August 9, 2008

For employers, immigration has a bottom line

12:00 AM CDT on Saturday, August 9, 2008

The no-match rule, the border fence and enforcement raids – these topics seem to dominate most public discussions on immigration these days.

Too often, though, the discussions generate lots of heat and little light, leaving the public in the dark about the impact of immigration on our economy.

But ask an employer, and a different story emerges, one with real human consequences.

That's the story the Texas Employers for Immigration Reform will be sharing when it has its fourth immigration summit later this month at the Dallas Marriott Las Colinas in Irving.

The Aug. 25 meeting is open to the public.

Speakers will review some of the main concerns of employers, many of whom are small-business owners who feel they're bearing the brunt of federal efforts to curb immigration.

The Social Security Administration's latest no-match rule remains a major concern for many employers, said Bill Hammond, president and CEO of the Texas Association of Business. He said 60 days is not enough time to determine whether an employee's Social Security number matches the name the government has on file.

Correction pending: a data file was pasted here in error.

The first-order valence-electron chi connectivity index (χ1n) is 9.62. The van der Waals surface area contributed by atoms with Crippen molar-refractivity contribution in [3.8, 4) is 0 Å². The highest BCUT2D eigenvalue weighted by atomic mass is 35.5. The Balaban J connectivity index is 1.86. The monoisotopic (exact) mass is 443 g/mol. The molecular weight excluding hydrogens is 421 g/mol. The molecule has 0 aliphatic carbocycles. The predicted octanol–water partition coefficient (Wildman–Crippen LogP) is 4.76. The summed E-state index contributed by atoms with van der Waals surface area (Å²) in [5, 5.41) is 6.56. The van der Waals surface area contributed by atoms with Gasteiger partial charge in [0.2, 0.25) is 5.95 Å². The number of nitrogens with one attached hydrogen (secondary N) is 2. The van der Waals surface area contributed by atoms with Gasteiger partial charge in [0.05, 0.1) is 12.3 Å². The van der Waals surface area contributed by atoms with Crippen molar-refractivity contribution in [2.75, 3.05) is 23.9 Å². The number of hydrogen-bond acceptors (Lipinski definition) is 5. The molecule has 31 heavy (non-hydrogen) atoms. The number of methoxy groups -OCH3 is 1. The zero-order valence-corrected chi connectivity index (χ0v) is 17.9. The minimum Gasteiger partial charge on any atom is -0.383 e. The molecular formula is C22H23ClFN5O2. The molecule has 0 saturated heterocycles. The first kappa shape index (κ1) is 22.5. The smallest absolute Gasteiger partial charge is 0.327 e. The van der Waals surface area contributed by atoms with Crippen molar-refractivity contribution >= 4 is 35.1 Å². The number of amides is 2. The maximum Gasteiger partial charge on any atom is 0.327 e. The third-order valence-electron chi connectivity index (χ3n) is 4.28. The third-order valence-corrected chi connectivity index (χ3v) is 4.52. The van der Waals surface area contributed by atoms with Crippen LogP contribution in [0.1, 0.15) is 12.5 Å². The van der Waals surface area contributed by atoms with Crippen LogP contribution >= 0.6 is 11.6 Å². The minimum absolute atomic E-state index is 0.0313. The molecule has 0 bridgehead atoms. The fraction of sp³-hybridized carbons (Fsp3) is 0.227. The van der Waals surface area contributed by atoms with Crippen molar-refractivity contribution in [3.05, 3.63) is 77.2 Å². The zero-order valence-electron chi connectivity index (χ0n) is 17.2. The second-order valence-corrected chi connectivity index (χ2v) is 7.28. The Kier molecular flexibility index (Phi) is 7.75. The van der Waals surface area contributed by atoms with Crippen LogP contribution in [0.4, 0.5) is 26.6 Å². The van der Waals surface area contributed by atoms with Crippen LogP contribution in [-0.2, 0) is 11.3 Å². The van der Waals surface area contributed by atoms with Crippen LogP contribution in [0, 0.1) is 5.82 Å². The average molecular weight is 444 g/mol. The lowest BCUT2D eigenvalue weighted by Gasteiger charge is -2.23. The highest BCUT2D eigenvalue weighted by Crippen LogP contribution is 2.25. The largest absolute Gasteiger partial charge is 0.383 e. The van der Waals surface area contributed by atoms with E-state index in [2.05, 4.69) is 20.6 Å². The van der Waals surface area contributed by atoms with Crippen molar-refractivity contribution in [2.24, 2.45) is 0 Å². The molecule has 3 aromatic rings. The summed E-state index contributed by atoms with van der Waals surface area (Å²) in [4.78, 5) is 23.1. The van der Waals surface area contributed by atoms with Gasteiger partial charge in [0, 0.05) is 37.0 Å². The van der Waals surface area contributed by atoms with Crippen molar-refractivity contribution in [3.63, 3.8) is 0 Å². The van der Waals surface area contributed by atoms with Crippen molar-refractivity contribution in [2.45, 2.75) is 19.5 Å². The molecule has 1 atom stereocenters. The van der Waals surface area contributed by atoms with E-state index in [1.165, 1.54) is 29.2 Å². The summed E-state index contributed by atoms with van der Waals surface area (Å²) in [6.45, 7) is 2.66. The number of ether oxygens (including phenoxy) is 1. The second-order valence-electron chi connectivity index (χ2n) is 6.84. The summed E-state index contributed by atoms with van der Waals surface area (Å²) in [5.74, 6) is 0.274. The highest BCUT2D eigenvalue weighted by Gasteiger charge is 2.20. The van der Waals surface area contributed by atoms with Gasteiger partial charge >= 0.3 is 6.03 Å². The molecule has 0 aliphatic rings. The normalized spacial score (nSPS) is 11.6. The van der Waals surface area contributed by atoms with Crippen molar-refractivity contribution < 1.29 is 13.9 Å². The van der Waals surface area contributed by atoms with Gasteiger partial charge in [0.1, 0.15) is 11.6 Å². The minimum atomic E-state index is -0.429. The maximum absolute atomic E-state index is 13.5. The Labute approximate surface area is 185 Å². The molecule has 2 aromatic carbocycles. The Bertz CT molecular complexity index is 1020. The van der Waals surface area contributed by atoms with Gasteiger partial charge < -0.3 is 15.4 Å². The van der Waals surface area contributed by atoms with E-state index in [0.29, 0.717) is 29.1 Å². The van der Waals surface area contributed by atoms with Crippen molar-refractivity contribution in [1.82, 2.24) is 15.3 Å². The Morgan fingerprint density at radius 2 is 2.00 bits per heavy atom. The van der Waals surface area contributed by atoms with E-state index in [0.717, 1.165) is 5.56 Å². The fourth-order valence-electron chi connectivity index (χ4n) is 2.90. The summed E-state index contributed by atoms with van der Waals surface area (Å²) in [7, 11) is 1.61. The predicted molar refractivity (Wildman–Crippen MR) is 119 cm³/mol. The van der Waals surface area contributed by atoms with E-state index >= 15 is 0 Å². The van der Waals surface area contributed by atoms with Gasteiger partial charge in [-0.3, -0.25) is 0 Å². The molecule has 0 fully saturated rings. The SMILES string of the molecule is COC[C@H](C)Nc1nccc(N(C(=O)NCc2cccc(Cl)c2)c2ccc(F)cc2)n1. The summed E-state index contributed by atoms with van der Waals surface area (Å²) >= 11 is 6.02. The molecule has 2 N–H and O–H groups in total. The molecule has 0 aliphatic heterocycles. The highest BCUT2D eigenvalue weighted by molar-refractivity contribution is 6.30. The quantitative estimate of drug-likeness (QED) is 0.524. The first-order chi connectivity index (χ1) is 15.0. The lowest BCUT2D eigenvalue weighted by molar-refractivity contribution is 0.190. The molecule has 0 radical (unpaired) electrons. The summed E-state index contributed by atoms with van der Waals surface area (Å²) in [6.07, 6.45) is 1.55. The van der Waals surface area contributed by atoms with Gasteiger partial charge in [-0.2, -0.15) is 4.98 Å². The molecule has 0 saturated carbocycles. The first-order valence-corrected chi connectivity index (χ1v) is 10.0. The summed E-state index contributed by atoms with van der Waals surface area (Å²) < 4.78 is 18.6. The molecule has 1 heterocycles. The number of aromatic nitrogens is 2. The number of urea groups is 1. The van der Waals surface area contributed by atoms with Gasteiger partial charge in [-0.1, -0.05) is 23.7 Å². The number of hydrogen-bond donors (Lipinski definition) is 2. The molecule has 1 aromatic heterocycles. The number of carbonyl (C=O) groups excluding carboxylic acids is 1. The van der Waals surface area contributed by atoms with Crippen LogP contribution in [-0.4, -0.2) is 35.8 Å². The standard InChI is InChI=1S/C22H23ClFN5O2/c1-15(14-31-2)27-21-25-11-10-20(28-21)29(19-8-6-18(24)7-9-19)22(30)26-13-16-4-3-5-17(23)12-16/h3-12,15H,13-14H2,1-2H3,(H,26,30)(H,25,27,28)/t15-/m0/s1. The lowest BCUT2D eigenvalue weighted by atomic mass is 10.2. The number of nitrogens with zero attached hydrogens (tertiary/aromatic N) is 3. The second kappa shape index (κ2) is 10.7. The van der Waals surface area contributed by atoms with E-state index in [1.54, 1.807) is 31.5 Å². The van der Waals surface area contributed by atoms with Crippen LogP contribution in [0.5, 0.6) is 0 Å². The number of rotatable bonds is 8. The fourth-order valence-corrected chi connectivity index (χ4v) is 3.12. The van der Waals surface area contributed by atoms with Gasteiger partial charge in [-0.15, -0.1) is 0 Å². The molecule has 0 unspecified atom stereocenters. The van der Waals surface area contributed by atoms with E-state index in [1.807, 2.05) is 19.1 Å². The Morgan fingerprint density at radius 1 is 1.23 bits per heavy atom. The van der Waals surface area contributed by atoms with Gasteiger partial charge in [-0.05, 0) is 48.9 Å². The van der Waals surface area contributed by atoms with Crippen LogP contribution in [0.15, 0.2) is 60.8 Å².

"Divorce, marriage, transposition of digits – there's too many variables for mistakes," he said.

The program could result in employees who are U.S. citizens also losing their jobs, he said.

"When the workload increases dramatically [for the Social Security Administration], it could be disastrous for us and our economy," he said.

Mr. Hammond remains optimistic, however, that things will improve. Both presidential candidates have expressed support for immigration reform, he said, and the business community is doing a better job of getting organized to bring about pragmatic solutions.

For Eddie Aldrete, a bank executive in San Antonio and a member of the Texas employers coalition, the concern over Social Security numbers is overblown and a distraction.

He's worried over another set of numbers.

"The biggest threats to our economy are baby boomer retirements and our dropping fertility rates," he said.

His presentation on how fewer babies translates into fewer workers draws crowds every time he gives it, and he expects no less at the immigration summit.

"We've become too focused on keeping people out," he said, when we should be doing the reverse.

Almost every industrialized nation is experiencing falling birthrates, including the U.S.

The nation's birth rate now stands at 2.1 children per woman and is expected to fall below replacement level in seven years. Mexico's birth rate is 2.4.

He looks at key U.S. industries and how they are facing unprecedented levels of retirements in the next several years. He compares the looming economic impact to a meteor crash.

"At the end of the day, we should be recruiting people from Mexico to come."

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